Unsolved Mysteries Wiki
Unsolved Mysteries Wiki

Beale Papers

Case File: Beale's Treasure
Location: Bedford County, Virginia
Date: 1821
Description: The Beale's treasure is $21 million of gold and silver stuffed in iron pots, believed to be hidden somewhere in Bedford County, Virginia.


History: In the early 1800s, miner Thomas Beale and a team of thirty other miners dug up gold and silver in New Mexico. They brought the treasure to Virginia, where Beale buried it in 1821. He left written instructions to the location of his fortune, in the form of three hidden codes or ciphers. He then went back to New Mexico and disappeared.
In 1869, a wealthy Virginian solved one of the ciphers, using the Declaration of Independence as the key. He numbered the first letter of every word in the Declaration of Independence. Then, for each number in the cipher, he substituted the corresponding letters. Decoded, the message read:
I have deposited in the county of Bedford in an excavation or vault six feet below the surface of the ground five thousand one hundred pounds of silver and two thousand nine hundred and twenty one pounds of gold securely packed in iron pots with iron covers... the vault is roughly lined with stone...
Beale described the treasure in detail. For over 100 years, his other two ciphers have remained unsolved. One lists his associated and heirs. The other pinpoints the exact location of the treasure. Whoever decodes it may find his fortune, stored in a secret vault roughly the size of two Rolls Royce's. Recently, some treasure hunters have claimed that they have broken the ciphers.
However, some people believe that Beale and his treasure may not even exist. Many Bedford County residents have recalled people coming to look for the treasure. Each time, the treasure hunters leave empty-handed. As a result, the residents do not believe that the treasure exists.
Background: Thomas Jefferson Beale is believed to have lived in Colorado in 1818, where he claimed to have found the treasure. He is believed to have lived in Virginia in 1821, where he buried the alleged treasure. There are census records for two Thomas Beales in 1820, but it is not known if they are actually him as the census lists are incomplete.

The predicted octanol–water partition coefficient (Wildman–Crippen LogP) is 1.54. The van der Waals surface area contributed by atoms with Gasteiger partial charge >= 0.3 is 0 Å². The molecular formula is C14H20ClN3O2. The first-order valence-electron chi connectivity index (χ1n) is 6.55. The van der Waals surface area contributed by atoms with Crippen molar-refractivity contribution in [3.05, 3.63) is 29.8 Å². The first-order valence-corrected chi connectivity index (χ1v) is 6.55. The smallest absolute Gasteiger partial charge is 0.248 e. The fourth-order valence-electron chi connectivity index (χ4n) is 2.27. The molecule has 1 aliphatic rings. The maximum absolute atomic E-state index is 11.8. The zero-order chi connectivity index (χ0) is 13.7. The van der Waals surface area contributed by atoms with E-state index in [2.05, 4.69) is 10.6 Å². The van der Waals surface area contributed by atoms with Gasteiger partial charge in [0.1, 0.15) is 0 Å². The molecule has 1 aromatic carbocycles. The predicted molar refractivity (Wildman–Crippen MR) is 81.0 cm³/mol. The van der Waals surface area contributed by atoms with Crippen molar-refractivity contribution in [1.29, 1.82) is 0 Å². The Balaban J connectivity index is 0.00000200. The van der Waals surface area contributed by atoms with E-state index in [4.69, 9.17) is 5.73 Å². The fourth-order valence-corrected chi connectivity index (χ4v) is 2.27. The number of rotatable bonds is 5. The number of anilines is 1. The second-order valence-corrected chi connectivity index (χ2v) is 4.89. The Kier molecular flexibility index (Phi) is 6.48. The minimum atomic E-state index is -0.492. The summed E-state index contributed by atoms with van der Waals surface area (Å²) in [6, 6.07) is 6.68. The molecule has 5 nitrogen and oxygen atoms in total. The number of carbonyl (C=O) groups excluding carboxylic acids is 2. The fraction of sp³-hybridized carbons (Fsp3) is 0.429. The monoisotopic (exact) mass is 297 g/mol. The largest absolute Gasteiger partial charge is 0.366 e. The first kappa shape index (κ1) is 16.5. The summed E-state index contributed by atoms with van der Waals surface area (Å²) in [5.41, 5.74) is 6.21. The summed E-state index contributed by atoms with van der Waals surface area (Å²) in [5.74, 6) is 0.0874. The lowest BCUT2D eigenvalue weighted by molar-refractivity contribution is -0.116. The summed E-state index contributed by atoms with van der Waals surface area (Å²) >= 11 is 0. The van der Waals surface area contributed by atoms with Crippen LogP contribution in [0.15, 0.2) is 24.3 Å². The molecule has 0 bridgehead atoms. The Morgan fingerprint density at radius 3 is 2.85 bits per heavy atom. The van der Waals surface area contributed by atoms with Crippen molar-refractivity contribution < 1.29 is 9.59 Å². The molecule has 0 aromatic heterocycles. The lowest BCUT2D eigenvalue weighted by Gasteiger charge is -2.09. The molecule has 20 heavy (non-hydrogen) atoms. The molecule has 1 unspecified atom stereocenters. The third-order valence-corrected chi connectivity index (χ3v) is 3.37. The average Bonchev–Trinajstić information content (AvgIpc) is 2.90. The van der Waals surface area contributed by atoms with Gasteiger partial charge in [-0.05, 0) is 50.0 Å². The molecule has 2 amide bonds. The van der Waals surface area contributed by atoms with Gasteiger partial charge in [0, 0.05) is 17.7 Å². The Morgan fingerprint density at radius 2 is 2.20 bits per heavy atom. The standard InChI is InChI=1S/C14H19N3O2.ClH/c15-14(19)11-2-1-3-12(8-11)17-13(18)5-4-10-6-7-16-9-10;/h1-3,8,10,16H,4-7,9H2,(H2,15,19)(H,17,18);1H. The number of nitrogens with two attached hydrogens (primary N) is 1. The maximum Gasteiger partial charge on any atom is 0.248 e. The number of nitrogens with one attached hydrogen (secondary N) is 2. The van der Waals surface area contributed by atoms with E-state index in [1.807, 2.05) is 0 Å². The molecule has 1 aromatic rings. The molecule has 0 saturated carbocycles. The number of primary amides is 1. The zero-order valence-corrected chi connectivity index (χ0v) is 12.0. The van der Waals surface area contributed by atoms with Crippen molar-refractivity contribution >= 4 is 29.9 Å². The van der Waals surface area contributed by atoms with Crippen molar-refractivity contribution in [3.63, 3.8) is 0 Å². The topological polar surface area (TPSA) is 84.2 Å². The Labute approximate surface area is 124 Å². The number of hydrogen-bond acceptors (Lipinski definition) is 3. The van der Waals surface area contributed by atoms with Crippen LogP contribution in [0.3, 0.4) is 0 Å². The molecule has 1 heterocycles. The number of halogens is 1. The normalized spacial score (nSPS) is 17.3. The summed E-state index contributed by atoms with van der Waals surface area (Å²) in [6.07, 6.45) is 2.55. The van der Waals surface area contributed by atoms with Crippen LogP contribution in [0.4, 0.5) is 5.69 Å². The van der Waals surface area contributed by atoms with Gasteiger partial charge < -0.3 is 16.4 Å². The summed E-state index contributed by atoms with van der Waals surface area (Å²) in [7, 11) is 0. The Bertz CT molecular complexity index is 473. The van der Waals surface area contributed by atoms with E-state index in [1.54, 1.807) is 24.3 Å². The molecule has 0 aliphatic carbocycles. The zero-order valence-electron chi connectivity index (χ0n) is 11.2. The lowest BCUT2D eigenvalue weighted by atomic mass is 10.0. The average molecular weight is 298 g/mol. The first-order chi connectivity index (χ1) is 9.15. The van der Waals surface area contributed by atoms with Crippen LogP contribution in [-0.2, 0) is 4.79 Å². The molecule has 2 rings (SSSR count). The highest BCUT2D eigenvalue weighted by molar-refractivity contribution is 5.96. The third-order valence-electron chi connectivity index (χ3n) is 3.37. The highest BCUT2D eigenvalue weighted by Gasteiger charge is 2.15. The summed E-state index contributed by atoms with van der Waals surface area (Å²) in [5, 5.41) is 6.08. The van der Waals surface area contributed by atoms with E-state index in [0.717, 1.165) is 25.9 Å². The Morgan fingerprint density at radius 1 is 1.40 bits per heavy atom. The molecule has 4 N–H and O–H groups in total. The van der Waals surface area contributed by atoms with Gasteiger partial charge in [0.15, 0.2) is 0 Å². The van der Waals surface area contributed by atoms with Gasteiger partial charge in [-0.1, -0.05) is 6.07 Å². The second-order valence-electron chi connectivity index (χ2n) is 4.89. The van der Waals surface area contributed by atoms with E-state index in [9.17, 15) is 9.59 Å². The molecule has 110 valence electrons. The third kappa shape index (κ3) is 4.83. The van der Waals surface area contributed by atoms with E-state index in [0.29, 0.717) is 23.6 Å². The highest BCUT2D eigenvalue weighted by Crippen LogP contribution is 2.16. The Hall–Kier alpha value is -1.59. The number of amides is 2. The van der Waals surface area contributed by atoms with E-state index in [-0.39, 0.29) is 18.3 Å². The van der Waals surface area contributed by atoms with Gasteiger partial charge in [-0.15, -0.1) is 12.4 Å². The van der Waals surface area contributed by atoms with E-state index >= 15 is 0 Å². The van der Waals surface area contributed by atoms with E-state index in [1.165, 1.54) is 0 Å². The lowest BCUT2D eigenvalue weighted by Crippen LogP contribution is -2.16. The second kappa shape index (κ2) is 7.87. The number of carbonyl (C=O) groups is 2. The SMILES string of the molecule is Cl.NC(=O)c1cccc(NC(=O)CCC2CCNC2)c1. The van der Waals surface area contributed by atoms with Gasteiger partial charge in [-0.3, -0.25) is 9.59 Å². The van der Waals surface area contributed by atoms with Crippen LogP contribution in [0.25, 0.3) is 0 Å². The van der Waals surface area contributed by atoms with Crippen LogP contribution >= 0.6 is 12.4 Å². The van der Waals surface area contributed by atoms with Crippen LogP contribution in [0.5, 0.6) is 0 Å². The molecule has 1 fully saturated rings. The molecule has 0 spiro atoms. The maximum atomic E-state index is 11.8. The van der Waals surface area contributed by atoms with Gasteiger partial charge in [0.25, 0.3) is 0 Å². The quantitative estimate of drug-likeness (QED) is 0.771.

Investigations: For over 100 years, treasure hunters have been searching for Beale's treasure. Two brothers, Eddie and Joe Toney, and their father-in-law Earl Boggs have spent nine years searching for the treasure. They say that they have broken the cipher, which tells of five geographical points where 167 years ago Beale left the clues which one-by-one will lead to his fortune. The Toney brothers are currently looking for the fifth and final point, which is the clue that will lead them to the vault. They claim that they have found things at the other points which were left by Beale. They are certain that they will find the treasure at the fifth point.
The Toney brothers believe that a 19th century carriage rod that they found is the fifth clue in their search. They think that it was purposefully buried by Beale, pointing in the direction of his secret vault.
Meanwhile, miles away in a completely different section of Bedford County, Wilbur Swift of Garden Grove, California is also searching. He also believes that he has broken the cipher. He has spent the last year and $20,000 trying to find the treasure. Swift is a computer programmer and used his computer skills to try and break the cipher. He claims that he was able to break it in about eight months. The cipher told him about a specific type of rock with a face and head on it.
Swift located the rock and figured that the treasure was underneath it. He hired a local contractor, Ken Dooley, to help him excavate under the rock. Dooley stated that he has helped over twenty people dig for the treasure. However, no one has ever found it. Many residents suspect that the treasure may be a hoax.
Computer pioneer Dr. Carl Hammer has spent thirty years studying Beale's numbers to determine if there truly is a coded message. As part of his investigation, he attempted to recreate the conditions under which Beale wrote the cipher in his computer lab. After analyzing the numbers in the ciphers, he discovered that there were distinguishable patterns. He is certain that they are not random numbers. As a result, he does not believe that the ciphers are a hoax.
Extra Notes: This case first aired as part of the May 18, 1988 special #7 episode.

Possible Entrance to Beale's treasure

Results: Unresolved. A website claims that Beale's cyphers have been solved and a photograph is shown of the alleged opening to the treasure site, but it is not known whether anyone has located any actual treasure.